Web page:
Tobacco-control advocates have called for an outright ban on smoking throughout China’s railway network, according to a Xinhua news agency story quoting the China Daily.

The call for a ban came after air-quality inspections reportedly found ‘dangerous levels of harmful pollutants’ on slow trains, most of which currently allow tobacco use in designated areas.

Researchers led by the Chinese Association of Tobacco Control examined four slow trains in October. Three of the trains had designated smoking areas, while one had banned tobacco use due to an earlier lawsuit filed by a passenger.

The story said that the results of the inspections, released yesterday, showed that the concentrations of PM2.5 particles [fine particulate matter] ‘in carriages of the three trains where passengers can smoke’ exceeded 500 micrograms per cubic meter, meaning the air could be considered hazardous to human health.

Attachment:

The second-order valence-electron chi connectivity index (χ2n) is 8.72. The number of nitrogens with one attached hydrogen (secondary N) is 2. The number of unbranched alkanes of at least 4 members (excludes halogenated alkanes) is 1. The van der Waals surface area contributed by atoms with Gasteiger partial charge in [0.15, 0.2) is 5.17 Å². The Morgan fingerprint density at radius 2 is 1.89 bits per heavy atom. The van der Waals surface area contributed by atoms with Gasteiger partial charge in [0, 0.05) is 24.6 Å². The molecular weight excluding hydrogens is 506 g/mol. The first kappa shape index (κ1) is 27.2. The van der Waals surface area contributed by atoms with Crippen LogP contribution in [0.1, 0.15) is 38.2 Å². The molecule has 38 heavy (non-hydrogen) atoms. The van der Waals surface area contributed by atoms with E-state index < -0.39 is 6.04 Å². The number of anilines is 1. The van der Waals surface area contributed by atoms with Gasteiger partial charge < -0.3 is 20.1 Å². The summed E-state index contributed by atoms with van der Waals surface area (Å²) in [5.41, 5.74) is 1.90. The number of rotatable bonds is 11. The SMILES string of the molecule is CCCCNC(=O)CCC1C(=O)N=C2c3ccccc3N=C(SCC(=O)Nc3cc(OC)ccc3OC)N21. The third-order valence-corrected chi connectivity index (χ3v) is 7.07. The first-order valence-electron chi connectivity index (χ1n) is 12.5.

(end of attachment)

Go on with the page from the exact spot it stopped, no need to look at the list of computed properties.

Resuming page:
China’s high-speed rail networks all prohibit smoking, but passengers on slow trains can smoke in designated areas, often in the connecting areas between carriages.

Cui Xiaobo, deputy director of the Beijing Tobacco Control Association, said second-hand smoke was likely to cause life-threatening, acute illnesses.

“A lot of emergency medical requests occurring on trains are linked to vulnerable groups, including the elderly, children, pregnant women and those with chronic diseases who breathe in smoke,” he said.

The researchers interviewed 94 passengers on the four trains and found that 77 of them would applaud a complete ban on smoking on slow trains.

People made 3.37 billion railway trips in China during 2018.

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